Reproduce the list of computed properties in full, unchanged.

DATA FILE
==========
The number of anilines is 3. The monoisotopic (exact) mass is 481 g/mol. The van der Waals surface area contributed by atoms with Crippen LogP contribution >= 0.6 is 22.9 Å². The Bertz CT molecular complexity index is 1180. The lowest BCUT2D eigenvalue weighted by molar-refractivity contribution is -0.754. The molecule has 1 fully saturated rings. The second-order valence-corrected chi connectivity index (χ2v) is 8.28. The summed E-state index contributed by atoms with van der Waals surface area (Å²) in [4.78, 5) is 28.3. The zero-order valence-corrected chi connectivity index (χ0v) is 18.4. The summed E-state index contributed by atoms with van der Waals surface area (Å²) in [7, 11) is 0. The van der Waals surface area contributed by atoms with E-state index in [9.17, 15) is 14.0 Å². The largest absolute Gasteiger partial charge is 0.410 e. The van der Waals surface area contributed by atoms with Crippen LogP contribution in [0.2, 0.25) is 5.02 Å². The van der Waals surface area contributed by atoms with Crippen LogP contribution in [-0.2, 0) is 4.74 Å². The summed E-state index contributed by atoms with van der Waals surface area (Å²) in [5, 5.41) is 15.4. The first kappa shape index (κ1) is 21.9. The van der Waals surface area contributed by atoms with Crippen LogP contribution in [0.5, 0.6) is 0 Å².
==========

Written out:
The number of anilines is 3. The monoisotopic (exact) mass is 481 g/mol. The van der Waals surface area contributed by atoms with Crippen LogP contribution >= 0.6 is 22.9 Å². The Bertz CT molecular complexity index is 1180. The lowest BCUT2D eigenvalue weighted by molar-refractivity contribution is -0.754. The molecule has 1 fully saturated rings. The second-order valence-corrected chi connectivity index (χ2v) is 8.28. The summed E-state index contributed by atoms with van der Waals surface area (Å²) in [4.78, 5) is 28.3. The zero-order valence-corrected chi connectivity index (χ0v) is 18.4. The summed E-state index contributed by atoms with van der Waals surface area (Å²) in [7, 11) is 0. The van der Waals surface area contributed by atoms with E-state index in [9.17, 15) is 14.0 Å². The largest absolute Gasteiger partial charge is 0.410 e. The van der Waals surface area contributed by atoms with Crippen LogP contribution in [0.2, 0.25) is 5.02 Å². The van der Waals surface area contributed by atoms with Crippen LogP contribution in [-0.2, 0) is 4.74 Å². The summed E-state index contributed by atoms with van der Waals surface area (Å²) in [5, 5.41) is 15.4. The first kappa shape index (κ1) is 21.9. The van der Waals surface area contributed by atoms with Crippen LogP contribution in [0.5, 0.6) is 0 Å².